If we don't, let me tell you what's going to happen. By the end of the decade, we'll be spending 19 or 20 percent of our income on health care. None of our competitors will be over 12 percent. How are we going to compete with them? If we don't, by the end of the decade, all the new money you pay in taxes will go to health care and it'll go to pay more for the same health care.
This budget I have presented, I've heard all -- people have talked for years and years and years about cutting the deficit and cutting spending. Let me tell you something. The budget I have given to Congress cuts defense and cuts discretionary domestic spending -- that is, non-Social Security, non-health care payments -- we cut that by billions of dollars, not adjusted for inflation; I mean real money for the first time since 1969.
So I don't want to hear people talk to me about cutting spending, but you know what's going up? Health care costs, in this budget, at two and three times the rate of inflation. And it's more money for the same health care. If you don't fix the health care system by the end of the decade, when you come to the federal government and you say, we need another expressway in Chicago, like Congressman Rostenkowski used to get us money for, we'll say, I'm sorry, there's no money for the expressway. We're spending it all on health care. You'll come and say, we need money for another environmental technology program, like Congressman Rostenkowski used to get us money for; and we'll say, oh, I'm sorry, there's no money for this. It's all going to the same health care.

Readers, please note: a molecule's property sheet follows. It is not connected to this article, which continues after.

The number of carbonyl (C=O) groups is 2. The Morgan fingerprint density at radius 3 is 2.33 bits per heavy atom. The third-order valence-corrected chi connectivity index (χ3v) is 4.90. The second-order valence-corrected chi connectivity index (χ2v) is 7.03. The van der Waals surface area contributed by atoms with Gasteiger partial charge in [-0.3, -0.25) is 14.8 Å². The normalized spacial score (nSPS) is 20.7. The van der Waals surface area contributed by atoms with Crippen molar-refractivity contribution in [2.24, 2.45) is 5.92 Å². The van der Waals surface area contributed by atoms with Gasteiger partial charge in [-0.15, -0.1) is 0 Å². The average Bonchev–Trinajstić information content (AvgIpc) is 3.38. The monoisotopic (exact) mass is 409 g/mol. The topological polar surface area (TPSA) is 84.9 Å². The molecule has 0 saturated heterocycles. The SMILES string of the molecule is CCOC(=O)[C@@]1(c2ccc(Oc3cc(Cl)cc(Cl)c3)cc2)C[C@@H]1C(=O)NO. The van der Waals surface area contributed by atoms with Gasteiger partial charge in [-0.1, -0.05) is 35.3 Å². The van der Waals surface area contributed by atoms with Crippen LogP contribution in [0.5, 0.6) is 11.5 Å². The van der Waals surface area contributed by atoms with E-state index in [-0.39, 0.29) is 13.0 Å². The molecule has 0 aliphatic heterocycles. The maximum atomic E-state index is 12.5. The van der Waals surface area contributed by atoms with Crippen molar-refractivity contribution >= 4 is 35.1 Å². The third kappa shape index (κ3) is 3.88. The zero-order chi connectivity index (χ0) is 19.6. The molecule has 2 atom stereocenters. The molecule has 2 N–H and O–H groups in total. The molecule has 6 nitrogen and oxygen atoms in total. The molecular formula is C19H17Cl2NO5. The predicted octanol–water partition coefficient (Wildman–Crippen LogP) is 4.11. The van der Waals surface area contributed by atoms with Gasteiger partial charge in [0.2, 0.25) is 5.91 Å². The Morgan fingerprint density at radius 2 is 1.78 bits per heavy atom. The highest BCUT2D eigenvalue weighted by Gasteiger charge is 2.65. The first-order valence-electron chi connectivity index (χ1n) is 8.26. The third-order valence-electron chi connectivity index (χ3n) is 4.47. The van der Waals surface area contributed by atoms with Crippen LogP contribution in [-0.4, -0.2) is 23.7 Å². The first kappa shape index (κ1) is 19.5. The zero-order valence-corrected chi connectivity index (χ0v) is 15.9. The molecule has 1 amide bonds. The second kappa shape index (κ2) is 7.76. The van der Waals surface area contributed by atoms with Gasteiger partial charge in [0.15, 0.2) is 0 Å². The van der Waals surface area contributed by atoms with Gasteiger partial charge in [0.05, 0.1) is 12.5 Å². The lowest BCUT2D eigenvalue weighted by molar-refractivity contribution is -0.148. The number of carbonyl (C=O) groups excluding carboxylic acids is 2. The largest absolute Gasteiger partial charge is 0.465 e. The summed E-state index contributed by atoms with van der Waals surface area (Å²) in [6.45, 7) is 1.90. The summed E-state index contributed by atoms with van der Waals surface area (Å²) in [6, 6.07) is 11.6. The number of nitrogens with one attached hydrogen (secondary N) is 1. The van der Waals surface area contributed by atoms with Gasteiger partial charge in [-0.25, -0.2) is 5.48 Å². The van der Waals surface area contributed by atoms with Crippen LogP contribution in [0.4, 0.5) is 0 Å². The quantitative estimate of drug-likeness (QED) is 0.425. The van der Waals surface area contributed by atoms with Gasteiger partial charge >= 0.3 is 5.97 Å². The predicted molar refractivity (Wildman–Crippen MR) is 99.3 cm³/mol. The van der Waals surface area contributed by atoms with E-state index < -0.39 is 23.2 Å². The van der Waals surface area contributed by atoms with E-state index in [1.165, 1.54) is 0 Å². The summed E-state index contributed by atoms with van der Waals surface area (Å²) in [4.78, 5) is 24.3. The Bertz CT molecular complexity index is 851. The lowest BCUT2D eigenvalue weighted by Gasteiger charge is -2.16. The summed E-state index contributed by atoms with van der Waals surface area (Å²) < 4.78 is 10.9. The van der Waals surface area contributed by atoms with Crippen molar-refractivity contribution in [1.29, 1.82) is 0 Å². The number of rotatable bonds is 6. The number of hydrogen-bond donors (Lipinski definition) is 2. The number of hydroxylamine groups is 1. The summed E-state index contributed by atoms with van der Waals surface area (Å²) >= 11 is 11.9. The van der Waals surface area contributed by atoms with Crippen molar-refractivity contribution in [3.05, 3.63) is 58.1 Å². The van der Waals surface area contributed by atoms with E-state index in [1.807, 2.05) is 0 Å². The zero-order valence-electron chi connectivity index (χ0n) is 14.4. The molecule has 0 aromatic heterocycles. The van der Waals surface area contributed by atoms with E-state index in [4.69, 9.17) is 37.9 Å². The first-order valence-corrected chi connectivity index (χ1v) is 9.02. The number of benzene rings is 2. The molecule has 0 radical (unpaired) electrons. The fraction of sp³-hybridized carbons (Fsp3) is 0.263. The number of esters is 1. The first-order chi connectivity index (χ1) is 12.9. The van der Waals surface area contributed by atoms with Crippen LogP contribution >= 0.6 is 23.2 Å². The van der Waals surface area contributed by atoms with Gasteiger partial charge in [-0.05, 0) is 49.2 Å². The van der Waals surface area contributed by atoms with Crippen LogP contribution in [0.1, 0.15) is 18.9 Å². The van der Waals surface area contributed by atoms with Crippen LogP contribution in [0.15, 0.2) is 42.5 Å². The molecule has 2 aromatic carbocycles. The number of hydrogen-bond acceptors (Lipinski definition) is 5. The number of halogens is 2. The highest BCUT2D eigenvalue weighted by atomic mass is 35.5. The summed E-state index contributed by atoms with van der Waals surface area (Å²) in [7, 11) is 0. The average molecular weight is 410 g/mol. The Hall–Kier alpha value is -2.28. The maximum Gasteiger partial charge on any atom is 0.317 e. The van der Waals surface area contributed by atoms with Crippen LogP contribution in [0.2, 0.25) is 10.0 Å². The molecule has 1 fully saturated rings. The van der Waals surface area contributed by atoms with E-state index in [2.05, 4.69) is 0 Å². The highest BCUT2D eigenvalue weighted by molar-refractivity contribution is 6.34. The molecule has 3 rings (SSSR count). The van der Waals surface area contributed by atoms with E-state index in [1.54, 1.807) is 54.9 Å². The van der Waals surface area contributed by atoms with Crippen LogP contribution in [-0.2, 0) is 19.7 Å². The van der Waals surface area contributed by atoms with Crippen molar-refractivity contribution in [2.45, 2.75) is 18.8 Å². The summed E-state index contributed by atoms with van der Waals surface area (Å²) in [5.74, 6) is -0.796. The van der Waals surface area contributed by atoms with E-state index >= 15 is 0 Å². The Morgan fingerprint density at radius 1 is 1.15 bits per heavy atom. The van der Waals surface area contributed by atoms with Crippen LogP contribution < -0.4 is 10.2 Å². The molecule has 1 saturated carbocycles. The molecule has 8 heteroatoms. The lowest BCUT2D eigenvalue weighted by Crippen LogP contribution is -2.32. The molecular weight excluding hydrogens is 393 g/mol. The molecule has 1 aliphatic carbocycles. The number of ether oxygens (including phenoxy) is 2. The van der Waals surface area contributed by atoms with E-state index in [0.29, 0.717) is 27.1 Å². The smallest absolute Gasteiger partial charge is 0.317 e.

I'm tell you, we're going to choke this budget off if we don't do something about health care. It is complicated. People have different ideas. If this were easy, it would have been done years ago. For 60 years the national government has tried to come to grips with the fact that we do not provide health care coverage to all Americans.
But I'm telling you something, my fellow Americans, if you want me to be able to be an effective President, so that we can compete in the global economy; so that we can enough tax money to invest in education and training and new technologies; so that we can bring this deficit down; and so that we can deal with the health care problems of the country, we have got to address this problem and we must do it now. (Applause.)
Just as I said before, just as it was true that last year, if it hadn't been for the Ways and Means Committee and the leadership of the Chairman, there would have been no economic plan and no North American Free Trade Agreement; remember this: Welfare reform and health care have to come through the Ways and Means Committee and have to go through the kind of terrible rhetorical divide you have been seeing filling your airways with all kinds of misinformation, trying to scare people off of dealing with health care. If we're going to cool down our rhetoric and stiffen our spines and open our minds and heart, we have got to have leadership in the Congress from people who are willing to take the tough stands, make the tough decisions and make the right kind of future. This whole business is about getting people together and getting things done.